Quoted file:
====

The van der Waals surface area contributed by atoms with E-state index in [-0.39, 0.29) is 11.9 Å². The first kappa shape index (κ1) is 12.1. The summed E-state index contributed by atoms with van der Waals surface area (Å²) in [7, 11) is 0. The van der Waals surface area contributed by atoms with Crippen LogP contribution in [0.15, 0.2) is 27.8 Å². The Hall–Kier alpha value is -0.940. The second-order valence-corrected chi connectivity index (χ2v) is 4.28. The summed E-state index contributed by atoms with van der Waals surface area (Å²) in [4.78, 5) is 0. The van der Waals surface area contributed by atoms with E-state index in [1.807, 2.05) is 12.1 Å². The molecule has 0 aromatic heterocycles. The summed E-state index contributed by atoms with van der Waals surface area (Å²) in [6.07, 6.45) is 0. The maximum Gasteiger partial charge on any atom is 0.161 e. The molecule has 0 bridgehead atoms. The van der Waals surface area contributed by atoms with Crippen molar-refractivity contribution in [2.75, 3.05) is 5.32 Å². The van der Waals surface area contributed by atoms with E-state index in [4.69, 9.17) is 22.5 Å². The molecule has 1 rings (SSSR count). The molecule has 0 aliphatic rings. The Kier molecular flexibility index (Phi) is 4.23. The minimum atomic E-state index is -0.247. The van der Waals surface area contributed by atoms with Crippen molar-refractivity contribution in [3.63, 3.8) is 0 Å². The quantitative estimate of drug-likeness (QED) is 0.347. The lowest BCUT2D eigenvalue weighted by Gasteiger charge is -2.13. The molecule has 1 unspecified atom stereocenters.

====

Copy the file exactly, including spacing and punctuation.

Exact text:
The van der Waals surface area contributed by atoms with E-state index in [-0.39, 0.29) is 11.9 Å². The first kappa shape index (κ1) is 12.1. The summed E-state index contributed by atoms with van der Waals surface area (Å²) in [7, 11) is 0. The van der Waals surface area contributed by atoms with Crippen LogP contribution in [0.15, 0.2) is 27.8 Å². The Hall–Kier alpha value is -0.940. The second-order valence-corrected chi connectivity index (χ2v) is 4.28. The summed E-state index contributed by atoms with van der Waals surface area (Å²) in [4.78, 5) is 0. The van der Waals surface area contributed by atoms with E-state index in [1.807, 2.05) is 12.1 Å². The molecule has 0 aromatic heterocycles. The summed E-state index contributed by atoms with van der Waals surface area (Å²) in [6.07, 6.45) is 0. The maximum Gasteiger partial charge on any atom is 0.161 e. The molecule has 0 bridgehead atoms. The van der Waals surface area contributed by atoms with Crippen molar-refractivity contribution in [2.75, 3.05) is 5.32 Å². The van der Waals surface area contributed by atoms with E-state index in [4.69, 9.17) is 22.5 Å². The molecule has 1 rings (SSSR count). The molecule has 0 aliphatic rings. The Kier molecular flexibility index (Phi) is 4.23. The minimum atomic E-state index is -0.247. The van der Waals surface area contributed by atoms with Crippen molar-refractivity contribution in [3.63, 3.8) is 0 Å². The quantitative estimate of drug-likeness (QED) is 0.347. The lowest BCUT2D eigenvalue weighted by Gasteiger charge is -2.13. The molecule has 1 unspecified atom stereocenters.